Hearing about the rise in baking over the pandemic makes a lot of sense, and for many reasons. I myself took to baking at the beginning of lockdown so I can relate to this desire. I think the idea of comfort is a central motivator for people picking up this skill. The reliability and stability of bread, the smell, the warmth, and the ability to share all serve as tools of comfort and soothing during a time that is extremely confusing and anxiety inducing. Time is also a factor, which was also touched upon in the podcast. Many of us now have copious amounts of spare time and are searching for places to channel our energy. One baker was speaking of the process of creating bread, and how each time it is an exciting and joy-filled event, to know that the bread is alive and growing alongside us. It takes care, practice, and patience, things which many people are able to give at this time that they otherwise may not have been able to do.
Cooking is an art. It involves systems, color, texture, aesthetics, patience, time, care, and passion. Both cooking and art typically involve the senses of looking, hearing, and feeling, and it is in this space that they intersect. However, what is unique to cooking that is often not found in traditional art practices, is engagement with the senses of taste and smell. These are similarly sensitive and subjective forms of consuming. I think that the many ways artists engage in their work is similar to that of chefs and bakers and cooks alike. There is a sense of connection to materials, an understanding of the medium through which you are communicating. It takes a certain level of awareness and ability, if not skill, to manipulate your medium in a way that is effective for you or your audience. One just deals thoroughly with flavor, while the other is often more concerned with engagement with space (a statement that I make as someone who is not a chef. Maybe some find space plays a role in their work?)
Here are some photos of the bread I made in class with everyone- forgot to take a pic of the whole loaf but my roommates and I were too excited to slap some jam on a warm slice.
Week 9: Food Art
Approaching this project was a difficult feat for me. I’m not exactly sure why this was, whether it be end of year burnout, creative block, or simply too many possibilities that my brain shut all of them out. Or maybe its because I have a difficult history with food. Regardless, it took some time to land where I did. I started thinking about my favorite foods growing up (and currently) and spaghetti stood out as a staple of my sustenance. The gesture of eating spaghetti as a messy, slurpy ordeal was something I wanted to explore, which is where Infinity Noodle was born. I wanted to see how long I could continue this action of slurping a noodle, one after the other with little to no pause. It became a slightly arduous task as my lips became sore from remaining pursed for 8 mins straight. I also became a little frustrated as I was hungry and this clearly was a counterintuitive way to feed yourself. One big slurp of an endless noodle supply. I made the decision to not wipe the sauce off my chin as it dripped down as to not disturb the action.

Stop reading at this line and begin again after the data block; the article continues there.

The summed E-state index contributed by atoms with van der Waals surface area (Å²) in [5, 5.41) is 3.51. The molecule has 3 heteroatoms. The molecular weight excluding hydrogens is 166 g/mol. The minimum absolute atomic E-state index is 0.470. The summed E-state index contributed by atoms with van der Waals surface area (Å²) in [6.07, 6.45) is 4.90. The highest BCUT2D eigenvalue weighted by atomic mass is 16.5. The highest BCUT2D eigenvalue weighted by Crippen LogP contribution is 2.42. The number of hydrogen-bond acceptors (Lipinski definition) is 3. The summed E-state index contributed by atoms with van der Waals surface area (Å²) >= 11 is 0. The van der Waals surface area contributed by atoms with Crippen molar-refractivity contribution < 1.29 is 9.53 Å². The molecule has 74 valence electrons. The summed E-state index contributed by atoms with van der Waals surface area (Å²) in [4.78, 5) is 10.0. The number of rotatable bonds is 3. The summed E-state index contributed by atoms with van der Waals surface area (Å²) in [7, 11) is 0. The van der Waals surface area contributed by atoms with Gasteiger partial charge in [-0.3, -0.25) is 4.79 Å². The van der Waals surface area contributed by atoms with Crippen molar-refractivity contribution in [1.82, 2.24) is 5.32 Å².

After shooting Infinity Noodle, I still had a substantial amount of pasta left. Of course, I didn’t want it to go to waste, and it seemed like it would be a missed opportunity had I turned off the camera and ate it like a normal lunch. I decided to continue eating it with my hands and film another piece of careless, messy eating, allowing sauce to splatter and drip wherever it wanted to. I found it showcased the nature of the food itself and how it behaves when we take away our learned customs of manners and “proper” approaches to eating (i.e., twist the forkful of spaghetti with a fork and spoon to create a perfectly clean bite). It was uncomfortable at first but I quickly sunk into the action and started enjoying myself.
I ended up absolutely hating the video that came from this exercise and was actually repulsed watching it. I literally could not bear to upload it. I was going to scrap it completely, before noticing the interest that came from certain stills, moments where the gesture and feeling of eating in this way were captured without having all the information available. This was much more effective for me and I actually enjoy looking at this viscerally unflattering photo set. I titled it Finger Food.
Week 12: Pandemic Cake
Look at how pretty they are!!!!! And they tasted pretty freakin good too. I’ll attach the recipe below, but the only two places ways I took some liberties was by adding chopped up walnuts and the icing which I bought premade from the store.